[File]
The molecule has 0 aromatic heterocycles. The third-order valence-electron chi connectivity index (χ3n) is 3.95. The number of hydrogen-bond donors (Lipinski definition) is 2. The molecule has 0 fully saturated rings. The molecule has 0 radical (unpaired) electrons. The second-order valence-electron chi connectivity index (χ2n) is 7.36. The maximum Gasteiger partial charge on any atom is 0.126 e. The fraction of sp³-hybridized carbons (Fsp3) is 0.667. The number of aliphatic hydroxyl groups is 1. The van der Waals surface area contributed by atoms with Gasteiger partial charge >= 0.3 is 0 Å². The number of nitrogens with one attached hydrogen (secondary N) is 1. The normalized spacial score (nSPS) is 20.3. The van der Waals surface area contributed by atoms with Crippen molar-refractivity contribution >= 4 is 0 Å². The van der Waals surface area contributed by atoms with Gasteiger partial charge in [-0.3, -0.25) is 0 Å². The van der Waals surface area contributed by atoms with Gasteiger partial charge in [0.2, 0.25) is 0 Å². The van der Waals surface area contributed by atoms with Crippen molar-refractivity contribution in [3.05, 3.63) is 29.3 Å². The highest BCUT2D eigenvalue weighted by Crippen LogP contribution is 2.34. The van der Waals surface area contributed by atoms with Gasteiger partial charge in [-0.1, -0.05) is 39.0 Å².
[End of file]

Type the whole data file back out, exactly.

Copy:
The molecule has 0 aromatic heterocycles. The third-order valence-electron chi connectivity index (χ3n) is 3.95. The number of hydrogen-bond donors (Lipinski definition) is 2. The molecule has 0 fully saturated rings. The molecule has 0 radical (unpaired) electrons. The second-order valence-electron chi connectivity index (χ2n) is 7.36. The maximum Gasteiger partial charge on any atom is 0.126 e. The fraction of sp³-hybridized carbons (Fsp3) is 0.667. The number of aliphatic hydroxyl groups is 1. The van der Waals surface area contributed by atoms with Gasteiger partial charge >= 0.3 is 0 Å². The number of nitrogens with one attached hydrogen (secondary N) is 1. The normalized spacial score (nSPS) is 20.3. The van der Waals surface area contributed by atoms with Crippen molar-refractivity contribution >= 4 is 0 Å². The van der Waals surface area contributed by atoms with Gasteiger partial charge in [-0.3, -0.25) is 0 Å². The van der Waals surface area contributed by atoms with Gasteiger partial charge in [0.2, 0.25) is 0 Å². The van der Waals surface area contributed by atoms with Crippen molar-refractivity contribution in [3.05, 3.63) is 29.3 Å². The highest BCUT2D eigenvalue weighted by Crippen LogP contribution is 2.34. The van der Waals surface area contributed by atoms with Gasteiger partial charge in [-0.1, -0.05) is 39.0 Å².